Nurse Documentation: Not Done or Worse, Done the Wrong Way—Part I

Marilyn Frank-Stromborg

Anjeanette Christensen

David Elmhurst Do

documentation, nursing documentation

Purpose/Objectives: To focus on nursing documentation and expanding technologies (e.g., facsimile, telephone, e-mail, computer charting) that offer different ways to record, deliver, and receive patient records and avoid nursing liability for inadequate or inaccurate documentation.

Data Sources: Nursing, non-nursing healthcare, legal journals, case law, and related Internet sources.

Data Synthesis: To avoid liability for inadequate or inaccurate documentation, nurses must be aware of the major issues involved in documentation litigation. New technology is altering how healthcare documentation is done and raising new confidentiality issues.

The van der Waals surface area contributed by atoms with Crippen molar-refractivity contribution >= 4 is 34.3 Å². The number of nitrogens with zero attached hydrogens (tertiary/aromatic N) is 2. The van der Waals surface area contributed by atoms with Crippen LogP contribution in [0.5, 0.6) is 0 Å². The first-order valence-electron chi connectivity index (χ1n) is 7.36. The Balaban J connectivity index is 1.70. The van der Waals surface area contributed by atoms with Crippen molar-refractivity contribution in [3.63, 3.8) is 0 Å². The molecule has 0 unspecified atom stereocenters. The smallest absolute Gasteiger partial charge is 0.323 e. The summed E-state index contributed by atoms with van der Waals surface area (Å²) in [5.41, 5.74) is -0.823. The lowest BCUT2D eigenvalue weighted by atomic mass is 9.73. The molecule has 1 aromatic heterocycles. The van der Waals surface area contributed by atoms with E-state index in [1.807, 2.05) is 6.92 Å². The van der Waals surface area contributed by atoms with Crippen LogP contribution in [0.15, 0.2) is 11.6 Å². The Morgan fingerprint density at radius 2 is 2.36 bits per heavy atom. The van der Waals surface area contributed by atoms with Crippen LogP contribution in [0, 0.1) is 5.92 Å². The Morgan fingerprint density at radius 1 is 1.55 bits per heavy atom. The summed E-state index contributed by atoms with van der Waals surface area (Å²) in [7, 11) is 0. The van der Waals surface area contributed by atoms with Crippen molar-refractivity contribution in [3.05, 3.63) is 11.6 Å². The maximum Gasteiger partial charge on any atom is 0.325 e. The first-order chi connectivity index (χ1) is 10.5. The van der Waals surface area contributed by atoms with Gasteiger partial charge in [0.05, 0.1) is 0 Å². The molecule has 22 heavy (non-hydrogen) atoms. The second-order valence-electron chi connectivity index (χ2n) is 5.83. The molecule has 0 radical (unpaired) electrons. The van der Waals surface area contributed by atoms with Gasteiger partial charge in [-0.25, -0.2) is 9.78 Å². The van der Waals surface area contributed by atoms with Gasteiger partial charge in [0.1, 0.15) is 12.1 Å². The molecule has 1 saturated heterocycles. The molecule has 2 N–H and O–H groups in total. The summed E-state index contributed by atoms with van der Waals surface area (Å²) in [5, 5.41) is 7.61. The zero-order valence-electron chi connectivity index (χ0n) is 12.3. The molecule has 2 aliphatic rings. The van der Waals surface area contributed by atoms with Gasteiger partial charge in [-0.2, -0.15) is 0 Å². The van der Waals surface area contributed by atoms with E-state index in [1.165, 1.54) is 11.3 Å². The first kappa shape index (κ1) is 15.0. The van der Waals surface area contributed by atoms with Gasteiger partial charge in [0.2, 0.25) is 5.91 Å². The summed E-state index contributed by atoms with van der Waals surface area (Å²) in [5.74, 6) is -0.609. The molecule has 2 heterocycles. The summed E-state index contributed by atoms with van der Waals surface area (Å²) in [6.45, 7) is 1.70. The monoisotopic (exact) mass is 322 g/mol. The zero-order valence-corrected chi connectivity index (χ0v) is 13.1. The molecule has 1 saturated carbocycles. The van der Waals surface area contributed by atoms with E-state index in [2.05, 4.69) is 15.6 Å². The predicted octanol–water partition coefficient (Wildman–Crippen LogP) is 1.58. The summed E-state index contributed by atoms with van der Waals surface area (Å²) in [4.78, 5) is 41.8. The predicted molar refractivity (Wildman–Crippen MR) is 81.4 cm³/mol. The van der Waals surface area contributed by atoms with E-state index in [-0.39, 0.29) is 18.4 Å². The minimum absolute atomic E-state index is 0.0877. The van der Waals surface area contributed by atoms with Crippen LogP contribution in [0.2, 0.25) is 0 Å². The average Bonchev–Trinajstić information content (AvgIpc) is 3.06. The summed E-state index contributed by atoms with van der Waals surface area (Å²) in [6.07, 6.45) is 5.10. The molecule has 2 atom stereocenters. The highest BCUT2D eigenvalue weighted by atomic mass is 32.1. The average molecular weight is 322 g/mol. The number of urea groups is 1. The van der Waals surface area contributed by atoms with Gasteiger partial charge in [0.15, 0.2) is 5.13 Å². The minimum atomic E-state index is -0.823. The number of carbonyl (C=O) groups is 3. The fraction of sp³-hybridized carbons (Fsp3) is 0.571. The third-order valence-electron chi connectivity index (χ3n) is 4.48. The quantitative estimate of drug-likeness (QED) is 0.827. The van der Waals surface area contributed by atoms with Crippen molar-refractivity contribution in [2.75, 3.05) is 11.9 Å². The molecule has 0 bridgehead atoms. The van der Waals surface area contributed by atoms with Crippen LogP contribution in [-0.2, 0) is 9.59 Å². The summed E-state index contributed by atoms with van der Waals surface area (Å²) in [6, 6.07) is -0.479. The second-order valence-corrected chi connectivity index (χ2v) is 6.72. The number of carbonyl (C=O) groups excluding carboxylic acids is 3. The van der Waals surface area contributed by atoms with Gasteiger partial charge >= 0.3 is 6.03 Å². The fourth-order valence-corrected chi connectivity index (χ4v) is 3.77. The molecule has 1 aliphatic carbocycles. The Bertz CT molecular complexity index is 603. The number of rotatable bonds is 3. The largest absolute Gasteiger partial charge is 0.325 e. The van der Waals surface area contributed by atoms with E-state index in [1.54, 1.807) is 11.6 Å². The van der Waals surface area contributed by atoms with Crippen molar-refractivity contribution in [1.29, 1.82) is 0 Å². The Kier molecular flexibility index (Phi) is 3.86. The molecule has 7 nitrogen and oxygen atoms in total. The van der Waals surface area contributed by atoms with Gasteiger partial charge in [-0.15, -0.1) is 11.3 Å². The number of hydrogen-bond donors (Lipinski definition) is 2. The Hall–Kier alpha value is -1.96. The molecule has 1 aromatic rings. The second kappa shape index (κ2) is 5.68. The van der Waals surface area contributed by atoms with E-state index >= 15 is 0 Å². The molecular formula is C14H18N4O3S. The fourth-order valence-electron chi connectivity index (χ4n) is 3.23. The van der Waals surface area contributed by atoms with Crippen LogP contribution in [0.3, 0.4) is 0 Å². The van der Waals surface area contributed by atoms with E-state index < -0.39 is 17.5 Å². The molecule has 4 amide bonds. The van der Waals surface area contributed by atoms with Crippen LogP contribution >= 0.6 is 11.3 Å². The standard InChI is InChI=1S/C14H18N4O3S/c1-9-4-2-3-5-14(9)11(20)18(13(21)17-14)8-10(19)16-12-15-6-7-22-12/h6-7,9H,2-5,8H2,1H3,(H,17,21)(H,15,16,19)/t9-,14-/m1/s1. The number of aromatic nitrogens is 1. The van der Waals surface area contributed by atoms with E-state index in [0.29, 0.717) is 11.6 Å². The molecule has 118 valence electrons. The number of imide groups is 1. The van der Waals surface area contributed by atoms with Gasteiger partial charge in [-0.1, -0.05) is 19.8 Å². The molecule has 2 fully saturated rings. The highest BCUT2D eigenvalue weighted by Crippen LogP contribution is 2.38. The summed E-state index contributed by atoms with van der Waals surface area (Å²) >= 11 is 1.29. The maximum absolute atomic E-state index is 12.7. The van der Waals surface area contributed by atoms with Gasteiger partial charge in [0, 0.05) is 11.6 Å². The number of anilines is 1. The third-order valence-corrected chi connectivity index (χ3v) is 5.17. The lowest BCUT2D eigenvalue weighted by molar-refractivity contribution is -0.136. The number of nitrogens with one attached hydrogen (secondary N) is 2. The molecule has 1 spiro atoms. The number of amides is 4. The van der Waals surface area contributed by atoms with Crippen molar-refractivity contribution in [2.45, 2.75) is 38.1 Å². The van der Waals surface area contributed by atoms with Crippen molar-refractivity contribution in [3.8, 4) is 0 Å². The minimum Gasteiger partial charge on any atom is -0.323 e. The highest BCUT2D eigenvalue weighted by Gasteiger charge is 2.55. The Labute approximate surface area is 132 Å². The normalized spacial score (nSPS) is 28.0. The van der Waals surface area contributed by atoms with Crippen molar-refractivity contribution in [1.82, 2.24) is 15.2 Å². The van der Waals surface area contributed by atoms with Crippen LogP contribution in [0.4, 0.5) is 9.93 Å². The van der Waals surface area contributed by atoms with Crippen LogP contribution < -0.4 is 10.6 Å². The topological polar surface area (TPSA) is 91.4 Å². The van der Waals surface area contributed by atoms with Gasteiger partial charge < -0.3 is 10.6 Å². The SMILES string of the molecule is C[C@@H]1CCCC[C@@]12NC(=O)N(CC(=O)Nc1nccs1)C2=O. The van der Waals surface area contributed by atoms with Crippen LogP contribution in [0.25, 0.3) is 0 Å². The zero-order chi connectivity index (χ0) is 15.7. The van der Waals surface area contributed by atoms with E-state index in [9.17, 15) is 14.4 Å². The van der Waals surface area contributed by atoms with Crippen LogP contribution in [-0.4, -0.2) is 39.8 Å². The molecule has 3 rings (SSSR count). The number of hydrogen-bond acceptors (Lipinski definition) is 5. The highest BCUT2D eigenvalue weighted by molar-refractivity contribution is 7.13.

Conclusions: Nurses should follow their facility's guidelines and principles for documentation of patient care, especially when using more advanced technologies.

Implications for Nursing Practice: Educating nurses about the principles of documentation and the importance of implementing risk-reduction practices will help guard against liability and ultimately improve patient care.

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